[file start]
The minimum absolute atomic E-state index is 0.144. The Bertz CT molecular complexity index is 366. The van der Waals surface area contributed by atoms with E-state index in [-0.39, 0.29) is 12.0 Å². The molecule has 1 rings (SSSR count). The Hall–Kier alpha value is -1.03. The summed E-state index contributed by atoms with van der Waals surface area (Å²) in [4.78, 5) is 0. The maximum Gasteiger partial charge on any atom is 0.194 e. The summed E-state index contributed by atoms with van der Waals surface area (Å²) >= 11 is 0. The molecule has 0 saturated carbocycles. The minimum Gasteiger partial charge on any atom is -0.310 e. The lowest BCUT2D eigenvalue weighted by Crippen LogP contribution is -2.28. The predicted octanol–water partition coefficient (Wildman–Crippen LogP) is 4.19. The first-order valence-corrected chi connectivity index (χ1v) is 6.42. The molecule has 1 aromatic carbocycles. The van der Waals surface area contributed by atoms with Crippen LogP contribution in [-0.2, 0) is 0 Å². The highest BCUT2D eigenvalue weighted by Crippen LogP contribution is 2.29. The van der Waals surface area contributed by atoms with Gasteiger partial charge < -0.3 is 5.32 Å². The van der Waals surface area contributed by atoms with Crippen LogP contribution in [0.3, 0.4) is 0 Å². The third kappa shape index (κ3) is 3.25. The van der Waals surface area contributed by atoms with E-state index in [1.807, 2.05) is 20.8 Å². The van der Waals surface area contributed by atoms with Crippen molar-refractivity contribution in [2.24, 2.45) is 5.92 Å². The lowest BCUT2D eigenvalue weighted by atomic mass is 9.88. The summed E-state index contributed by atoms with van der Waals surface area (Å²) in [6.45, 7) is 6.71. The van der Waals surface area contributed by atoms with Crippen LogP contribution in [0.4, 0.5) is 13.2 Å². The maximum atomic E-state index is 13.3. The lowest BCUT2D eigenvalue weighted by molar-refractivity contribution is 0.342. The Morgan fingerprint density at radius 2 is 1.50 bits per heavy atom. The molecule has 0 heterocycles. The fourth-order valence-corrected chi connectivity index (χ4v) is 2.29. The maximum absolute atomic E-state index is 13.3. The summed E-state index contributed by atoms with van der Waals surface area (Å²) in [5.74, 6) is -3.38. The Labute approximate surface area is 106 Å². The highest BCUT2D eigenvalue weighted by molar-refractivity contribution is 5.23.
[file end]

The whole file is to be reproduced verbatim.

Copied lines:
The minimum absolute atomic E-state index is 0.144. The Bertz CT molecular complexity index is 366. The van der Waals surface area contributed by atoms with E-state index in [-0.39, 0.29) is 12.0 Å². The molecule has 1 rings (SSSR count). The Hall–Kier alpha value is -1.03. The summed E-state index contributed by atoms with van der Waals surface area (Å²) in [4.78, 5) is 0. The maximum Gasteiger partial charge on any atom is 0.194 e. The summed E-state index contributed by atoms with van der Waals surface area (Å²) >= 11 is 0. The molecule has 0 saturated carbocycles. The minimum Gasteiger partial charge on any atom is -0.310 e. The lowest BCUT2D eigenvalue weighted by Crippen LogP contribution is -2.28. The predicted octanol–water partition coefficient (Wildman–Crippen LogP) is 4.19. The first-order valence-corrected chi connectivity index (χ1v) is 6.42. The molecule has 1 aromatic carbocycles. The van der Waals surface area contributed by atoms with Crippen LogP contribution in [-0.2, 0) is 0 Å². The highest BCUT2D eigenvalue weighted by Crippen LogP contribution is 2.29. The van der Waals surface area contributed by atoms with Gasteiger partial charge < -0.3 is 5.32 Å². The van der Waals surface area contributed by atoms with Crippen LogP contribution in [0.3, 0.4) is 0 Å². The third kappa shape index (κ3) is 3.25. The van der Waals surface area contributed by atoms with E-state index in [1.807, 2.05) is 20.8 Å². The van der Waals surface area contributed by atoms with Crippen molar-refractivity contribution in [2.24, 2.45) is 5.92 Å². The lowest BCUT2D eigenvalue weighted by atomic mass is 9.88. The summed E-state index contributed by atoms with van der Waals surface area (Å²) in [6.45, 7) is 6.71. The van der Waals surface area contributed by atoms with Crippen LogP contribution in [0.4, 0.5) is 13.2 Å². The maximum atomic E-state index is 13.3. The lowest BCUT2D eigenvalue weighted by molar-refractivity contribution is 0.342. The Morgan fingerprint density at radius 2 is 1.50 bits per heavy atom. The molecule has 0 heterocycles. The fourth-order valence-corrected chi connectivity index (χ4v) is 2.29. The maximum absolute atomic E-state index is 13.3. The summed E-state index contributed by atoms with van der Waals surface area (Å²) in [5.74, 6) is -3.38. The Labute approximate surface area is 106 Å². The highest BCUT2D eigenvalue weighted by molar-refractivity contribution is 5.23.